Well, not quite, but the West Hartford Police Department made certain that participants in the Connecticut SWAT Challenge understood how important it is for a police officer to be able to preform casualty care.

Throughout the 3-day event, WHPD continually introduced rescue, casualty evacuation and treatment challenges into the training scenarios. This forced Tactical-LEOs, a colloquialism used to describe a law enforcement officer trained in the arts of SWAT, to deal with situations normally handled by an EMT.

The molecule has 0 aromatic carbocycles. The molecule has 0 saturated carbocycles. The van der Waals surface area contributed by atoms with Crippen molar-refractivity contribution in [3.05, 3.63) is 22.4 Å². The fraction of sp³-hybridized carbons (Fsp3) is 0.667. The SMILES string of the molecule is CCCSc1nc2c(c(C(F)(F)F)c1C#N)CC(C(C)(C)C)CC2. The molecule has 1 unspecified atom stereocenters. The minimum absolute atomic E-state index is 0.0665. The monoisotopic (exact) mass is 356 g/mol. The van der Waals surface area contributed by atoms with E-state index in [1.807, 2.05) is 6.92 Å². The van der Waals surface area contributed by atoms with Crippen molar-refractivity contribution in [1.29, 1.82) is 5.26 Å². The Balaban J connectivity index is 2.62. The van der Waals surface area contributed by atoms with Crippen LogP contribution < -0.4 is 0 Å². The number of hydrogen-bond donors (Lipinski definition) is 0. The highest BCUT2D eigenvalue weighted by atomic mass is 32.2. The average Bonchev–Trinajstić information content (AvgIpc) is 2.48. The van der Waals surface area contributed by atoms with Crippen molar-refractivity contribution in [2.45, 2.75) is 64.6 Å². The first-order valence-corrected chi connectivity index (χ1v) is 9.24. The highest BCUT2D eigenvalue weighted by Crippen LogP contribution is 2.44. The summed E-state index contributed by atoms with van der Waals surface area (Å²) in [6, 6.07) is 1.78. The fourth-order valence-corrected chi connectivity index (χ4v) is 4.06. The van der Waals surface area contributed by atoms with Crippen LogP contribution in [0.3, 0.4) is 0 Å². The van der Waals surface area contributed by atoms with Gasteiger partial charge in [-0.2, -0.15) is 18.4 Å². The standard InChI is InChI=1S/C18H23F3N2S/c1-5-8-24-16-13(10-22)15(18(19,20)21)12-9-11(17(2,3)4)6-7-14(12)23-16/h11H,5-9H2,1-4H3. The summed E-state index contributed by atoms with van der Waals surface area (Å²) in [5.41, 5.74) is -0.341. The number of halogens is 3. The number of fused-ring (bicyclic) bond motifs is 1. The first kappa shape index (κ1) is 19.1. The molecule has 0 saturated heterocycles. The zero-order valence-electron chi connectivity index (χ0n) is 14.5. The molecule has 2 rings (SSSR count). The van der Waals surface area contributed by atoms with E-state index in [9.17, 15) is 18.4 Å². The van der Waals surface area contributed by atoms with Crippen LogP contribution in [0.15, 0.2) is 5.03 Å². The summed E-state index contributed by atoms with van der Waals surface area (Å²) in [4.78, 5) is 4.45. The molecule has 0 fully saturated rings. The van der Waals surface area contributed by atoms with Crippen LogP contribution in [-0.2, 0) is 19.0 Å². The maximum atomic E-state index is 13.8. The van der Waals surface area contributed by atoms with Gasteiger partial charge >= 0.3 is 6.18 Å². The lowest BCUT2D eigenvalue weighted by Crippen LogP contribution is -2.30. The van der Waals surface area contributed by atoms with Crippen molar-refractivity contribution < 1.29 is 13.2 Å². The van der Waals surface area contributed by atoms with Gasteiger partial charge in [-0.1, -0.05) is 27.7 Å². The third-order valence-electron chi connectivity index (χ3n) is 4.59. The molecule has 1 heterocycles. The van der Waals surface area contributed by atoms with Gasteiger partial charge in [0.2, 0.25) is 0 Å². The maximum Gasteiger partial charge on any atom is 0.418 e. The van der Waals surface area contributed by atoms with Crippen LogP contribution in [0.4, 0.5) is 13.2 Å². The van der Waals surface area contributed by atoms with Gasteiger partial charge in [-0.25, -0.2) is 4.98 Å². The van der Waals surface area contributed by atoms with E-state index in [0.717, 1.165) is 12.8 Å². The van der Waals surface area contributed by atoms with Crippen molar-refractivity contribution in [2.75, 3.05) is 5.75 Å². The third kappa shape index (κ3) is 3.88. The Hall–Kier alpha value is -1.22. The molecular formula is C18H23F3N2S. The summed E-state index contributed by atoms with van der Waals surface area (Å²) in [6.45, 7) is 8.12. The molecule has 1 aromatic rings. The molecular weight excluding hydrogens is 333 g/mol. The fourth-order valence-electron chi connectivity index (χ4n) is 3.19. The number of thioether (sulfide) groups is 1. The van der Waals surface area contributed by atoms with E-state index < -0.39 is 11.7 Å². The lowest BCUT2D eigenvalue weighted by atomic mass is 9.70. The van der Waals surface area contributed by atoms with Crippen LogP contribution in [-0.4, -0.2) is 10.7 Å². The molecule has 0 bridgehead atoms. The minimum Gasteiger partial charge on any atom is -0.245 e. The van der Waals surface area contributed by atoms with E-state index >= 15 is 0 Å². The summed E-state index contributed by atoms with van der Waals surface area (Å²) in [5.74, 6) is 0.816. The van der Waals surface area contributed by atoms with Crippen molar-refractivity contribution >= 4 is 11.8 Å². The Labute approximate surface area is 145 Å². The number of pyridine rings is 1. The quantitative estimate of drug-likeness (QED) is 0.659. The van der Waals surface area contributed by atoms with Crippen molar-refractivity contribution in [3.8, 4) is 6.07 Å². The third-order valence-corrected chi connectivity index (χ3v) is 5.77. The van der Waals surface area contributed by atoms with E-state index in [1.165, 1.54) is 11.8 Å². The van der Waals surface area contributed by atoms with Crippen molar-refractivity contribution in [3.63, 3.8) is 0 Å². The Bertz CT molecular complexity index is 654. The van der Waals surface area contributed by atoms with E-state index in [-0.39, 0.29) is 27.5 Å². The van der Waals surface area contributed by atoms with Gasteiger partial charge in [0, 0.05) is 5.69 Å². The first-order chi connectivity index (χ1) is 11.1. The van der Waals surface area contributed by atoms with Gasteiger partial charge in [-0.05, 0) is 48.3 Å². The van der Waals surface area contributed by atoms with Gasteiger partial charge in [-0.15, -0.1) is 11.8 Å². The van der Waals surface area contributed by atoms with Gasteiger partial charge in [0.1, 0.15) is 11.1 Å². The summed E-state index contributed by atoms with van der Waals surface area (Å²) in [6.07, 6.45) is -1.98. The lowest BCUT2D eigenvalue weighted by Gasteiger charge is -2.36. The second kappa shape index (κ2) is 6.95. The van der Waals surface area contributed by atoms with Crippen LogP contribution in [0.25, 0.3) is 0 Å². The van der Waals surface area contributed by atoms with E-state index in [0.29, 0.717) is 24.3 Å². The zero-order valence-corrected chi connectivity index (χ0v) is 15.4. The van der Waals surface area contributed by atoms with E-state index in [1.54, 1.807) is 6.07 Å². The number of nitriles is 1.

The importance of police provided medical care isn’t unique. Just as the Columbine High School shooting helped to shift the methods of tactical response, so too have the mass shootings of Virginia Tech and Aurora, Colorado invigorated the need for officer first-aid.

Officer Brian Wallace, a former corpsman now tactical medic, pointed out one of the reasons for CT Challenge’s emphasis on medical training. “Unlike the military, unarmed medics may not be able to enter a hostile situation. Some cities or states have them waiting until the scene’s secure…it really depends on what the law says.” This means the lives of American citizens may depend on an officer’s ability to apply a tourniquet or position a victim’s airway while other members subdue the assailant(s).